Thursday, April 28, 2011

The Rabbit of Seville (1950)

Bugs Bunny as The Rabbit of Seville
When discussing the musicals of the 40's and 50's, it is easy to forget that over at Warner Brothers, a group of talent led by Chuck Jones, Michael Maltese, Carl Stalling, and Mel Blanc, among others, was busy making some of the finest musical shorts of the day. The Rabbit of Seville is one of two Bugs Bunny shorts from the 1950's (along with 1957's What's Opera, Doc?) which combine animated slapstick comedy with traditional operatic forms and music in a way that both highlights their similarities, and minimizes their differences. It is not so much that opera has been made to look like a child's cartoon, rather than Jones and team are showing us how similar the two forms already were.

The music used here, the overture to The Barber of Seville, combines a delightful originality in the form of added lyrics, with one of the most familiar melodies in history, although I have to wonder how much of its presence in our cultural consciousness is due to its use in this short. Certainly there is a basic familiarity with opera, particularly the iconic tunes and images from Barber and Wagner's Ring, that those of us who grew up watching Bugs Bunny cartoons picked up subconsciously, without ever listening to a note of "serious" opera. I don't think it would be going too far to claim that Carl Stalling, the musical director of these films, did more for popular appreciation of opera than anyone else in the last century, a distinction I am certain he would be proud of. For all its mocking, the use of opera in Bugs is always affectionate, even reverent. For instance, The Rabbit of Seville utilizes the overture to  Barber virtually in its entirety. Although a few repeated passages are truncated, and the tempo is faster than that conventionally used, the music is not otherwise cut or rearranged to suit the action on screen. From start to finish, the action is designed to fit the music.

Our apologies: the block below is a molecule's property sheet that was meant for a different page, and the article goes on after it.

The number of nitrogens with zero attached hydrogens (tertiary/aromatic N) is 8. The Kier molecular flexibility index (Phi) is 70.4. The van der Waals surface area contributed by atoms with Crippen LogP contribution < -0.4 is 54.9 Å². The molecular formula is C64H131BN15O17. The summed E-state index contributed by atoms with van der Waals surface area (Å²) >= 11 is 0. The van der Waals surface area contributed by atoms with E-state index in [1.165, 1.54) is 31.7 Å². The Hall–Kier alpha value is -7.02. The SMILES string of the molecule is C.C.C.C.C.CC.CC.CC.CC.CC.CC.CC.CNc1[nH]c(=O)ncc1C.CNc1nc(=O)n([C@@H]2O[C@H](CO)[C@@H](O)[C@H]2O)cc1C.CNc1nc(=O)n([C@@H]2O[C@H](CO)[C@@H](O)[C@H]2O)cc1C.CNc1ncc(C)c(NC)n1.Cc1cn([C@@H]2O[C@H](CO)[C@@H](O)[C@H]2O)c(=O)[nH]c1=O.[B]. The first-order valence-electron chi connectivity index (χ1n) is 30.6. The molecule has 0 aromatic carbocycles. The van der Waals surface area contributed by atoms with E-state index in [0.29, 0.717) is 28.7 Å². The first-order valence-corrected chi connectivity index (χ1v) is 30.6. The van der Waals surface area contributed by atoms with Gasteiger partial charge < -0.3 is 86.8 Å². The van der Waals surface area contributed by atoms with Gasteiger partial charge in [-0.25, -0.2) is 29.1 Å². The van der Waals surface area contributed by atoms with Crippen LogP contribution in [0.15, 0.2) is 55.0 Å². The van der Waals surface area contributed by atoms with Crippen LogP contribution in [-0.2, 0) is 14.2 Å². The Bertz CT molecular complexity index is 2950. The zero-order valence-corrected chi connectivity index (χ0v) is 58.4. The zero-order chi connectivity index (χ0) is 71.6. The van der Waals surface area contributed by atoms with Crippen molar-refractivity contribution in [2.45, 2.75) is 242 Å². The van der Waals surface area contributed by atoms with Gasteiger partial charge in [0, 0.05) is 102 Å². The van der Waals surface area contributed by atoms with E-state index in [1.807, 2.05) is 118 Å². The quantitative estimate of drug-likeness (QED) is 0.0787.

The Rabbit of Seville, like Disney's Fantasia a decade earlier, begins by introducing the viewer to what they're about to see. Jones establishes the setting at The Hollywood Bowl, and the program, The Barber of Seville.  We hear and see the orchestra tuning up. Bugs and Fudd rush in from outside, breathless from some chase they've been conducting on their own before the film started rolling. Their chase happens to take them on stage at the opera, a bewildered conductor takes this as his cue to start the overture, and the pair's antics become the performance.

Bugs Bunny and Elmer Fudd
The plot of their performance has nothing to do with that of Rossini's opera. Indeed, the staging of the set, a fully functional barber shop, doesn't even seem designed for Barber. Although Figaro is identified as a barber (and thus the title of the work), he never practices his profession on stage and wouldn't have worked from a modern barber shop if he had. So much for taking the plot of this film seriously. If you try too hard to make sense of anything Bugs Bunny does on screen you're missing the point. Nevertheless, these films can and do reward an approach that looks more closely at what's going on behind the surface silliness.